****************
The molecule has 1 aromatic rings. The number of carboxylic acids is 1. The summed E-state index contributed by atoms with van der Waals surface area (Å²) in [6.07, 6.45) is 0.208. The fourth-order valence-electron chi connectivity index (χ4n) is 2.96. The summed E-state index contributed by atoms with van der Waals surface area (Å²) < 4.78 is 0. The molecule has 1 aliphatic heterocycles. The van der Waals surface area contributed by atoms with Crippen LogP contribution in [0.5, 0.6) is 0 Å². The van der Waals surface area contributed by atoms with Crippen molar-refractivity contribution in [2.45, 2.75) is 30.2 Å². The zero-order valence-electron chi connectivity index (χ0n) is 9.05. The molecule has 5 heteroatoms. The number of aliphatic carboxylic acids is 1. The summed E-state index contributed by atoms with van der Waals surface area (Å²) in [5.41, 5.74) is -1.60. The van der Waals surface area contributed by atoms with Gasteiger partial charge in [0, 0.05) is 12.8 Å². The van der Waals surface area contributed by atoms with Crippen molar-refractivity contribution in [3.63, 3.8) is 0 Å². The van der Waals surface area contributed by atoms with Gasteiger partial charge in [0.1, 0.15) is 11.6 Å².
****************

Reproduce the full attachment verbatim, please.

The molecule has 1 aromatic rings. The number of carboxylic acids is 1. The summed E-state index contributed by atoms with van der Waals surface area (Å²) in [6.07, 6.45) is 0.208. The fourth-order valence-electron chi connectivity index (χ4n) is 2.96. The summed E-state index contributed by atoms with van der Waals surface area (Å²) < 4.78 is 0. The molecule has 1 aliphatic heterocycles. The van der Waals surface area contributed by atoms with Crippen LogP contribution in [0.5, 0.6) is 0 Å². The van der Waals surface area contributed by atoms with Crippen molar-refractivity contribution in [2.45, 2.75) is 30.2 Å². The zero-order valence-electron chi connectivity index (χ0n) is 9.05. The molecule has 5 heteroatoms. The number of aliphatic carboxylic acids is 1. The summed E-state index contributed by atoms with van der Waals surface area (Å²) in [5.41, 5.74) is -1.60. The van der Waals surface area contributed by atoms with Gasteiger partial charge in [0, 0.05) is 12.8 Å². The van der Waals surface area contributed by atoms with Crippen molar-refractivity contribution in [3.63, 3.8) is 0 Å². The van der Waals surface area contributed by atoms with Gasteiger partial charge in [0.1, 0.15) is 11.6 Å².